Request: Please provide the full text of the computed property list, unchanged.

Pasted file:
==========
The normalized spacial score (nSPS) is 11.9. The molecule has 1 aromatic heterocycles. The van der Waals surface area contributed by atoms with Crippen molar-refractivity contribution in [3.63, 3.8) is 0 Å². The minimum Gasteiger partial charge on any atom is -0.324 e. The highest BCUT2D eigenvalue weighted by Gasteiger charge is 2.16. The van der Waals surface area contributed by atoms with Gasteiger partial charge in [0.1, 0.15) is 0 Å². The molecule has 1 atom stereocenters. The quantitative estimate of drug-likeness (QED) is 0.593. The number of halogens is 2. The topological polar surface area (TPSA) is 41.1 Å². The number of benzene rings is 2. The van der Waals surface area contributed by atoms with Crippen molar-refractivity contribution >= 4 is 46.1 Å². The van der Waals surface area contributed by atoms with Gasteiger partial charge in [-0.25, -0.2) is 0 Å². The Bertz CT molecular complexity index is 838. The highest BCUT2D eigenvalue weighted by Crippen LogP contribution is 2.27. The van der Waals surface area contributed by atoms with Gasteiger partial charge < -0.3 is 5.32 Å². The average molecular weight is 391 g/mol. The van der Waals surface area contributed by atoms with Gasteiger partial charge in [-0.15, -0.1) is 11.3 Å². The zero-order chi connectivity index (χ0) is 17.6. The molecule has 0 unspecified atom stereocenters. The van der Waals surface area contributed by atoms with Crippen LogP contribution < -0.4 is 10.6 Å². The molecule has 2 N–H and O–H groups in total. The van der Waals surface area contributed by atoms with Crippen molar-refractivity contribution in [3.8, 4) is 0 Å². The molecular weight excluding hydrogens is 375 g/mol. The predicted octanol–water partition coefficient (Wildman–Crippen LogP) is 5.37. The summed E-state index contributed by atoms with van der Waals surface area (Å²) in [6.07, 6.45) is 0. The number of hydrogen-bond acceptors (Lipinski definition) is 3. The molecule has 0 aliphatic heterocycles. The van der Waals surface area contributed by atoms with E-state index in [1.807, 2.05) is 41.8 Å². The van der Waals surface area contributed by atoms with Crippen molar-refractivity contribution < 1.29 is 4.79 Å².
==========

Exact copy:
The normalized spacial score (nSPS) is 11.9. The molecule has 1 aromatic heterocycles. The van der Waals surface area contributed by atoms with Crippen molar-refractivity contribution in [3.63, 3.8) is 0 Å². The minimum Gasteiger partial charge on any atom is -0.324 e. The highest BCUT2D eigenvalue weighted by Gasteiger charge is 2.16. The van der Waals surface area contributed by atoms with Gasteiger partial charge in [0.1, 0.15) is 0 Å². The molecule has 1 atom stereocenters. The quantitative estimate of drug-likeness (QED) is 0.593. The number of halogens is 2. The topological polar surface area (TPSA) is 41.1 Å². The number of benzene rings is 2. The van der Waals surface area contributed by atoms with Crippen molar-refractivity contribution >= 4 is 46.1 Å². The van der Waals surface area contributed by atoms with Gasteiger partial charge in [-0.25, -0.2) is 0 Å². The Bertz CT molecular complexity index is 838. The highest BCUT2D eigenvalue weighted by Crippen LogP contribution is 2.27. The van der Waals surface area contributed by atoms with Gasteiger partial charge < -0.3 is 5.32 Å². The average molecular weight is 391 g/mol. The van der Waals surface area contributed by atoms with Gasteiger partial charge in [-0.15, -0.1) is 11.3 Å². The zero-order chi connectivity index (χ0) is 17.6. The molecule has 0 unspecified atom stereocenters. The van der Waals surface area contributed by atoms with Crippen LogP contribution < -0.4 is 10.6 Å². The molecule has 2 N–H and O–H groups in total. The van der Waals surface area contributed by atoms with Crippen molar-refractivity contribution in [3.8, 4) is 0 Å². The molecular weight excluding hydrogens is 375 g/mol. The predicted octanol–water partition coefficient (Wildman–Crippen LogP) is 5.37. The summed E-state index contributed by atoms with van der Waals surface area (Å²) in [6.07, 6.45) is 0. The number of hydrogen-bond acceptors (Lipinski definition) is 3. The molecule has 0 aliphatic heterocycles. The van der Waals surface area contributed by atoms with E-state index in [1.807, 2.05) is 41.8 Å². The van der Waals surface area contributed by atoms with Crippen molar-refractivity contribution < 1.29 is 4.79 Å².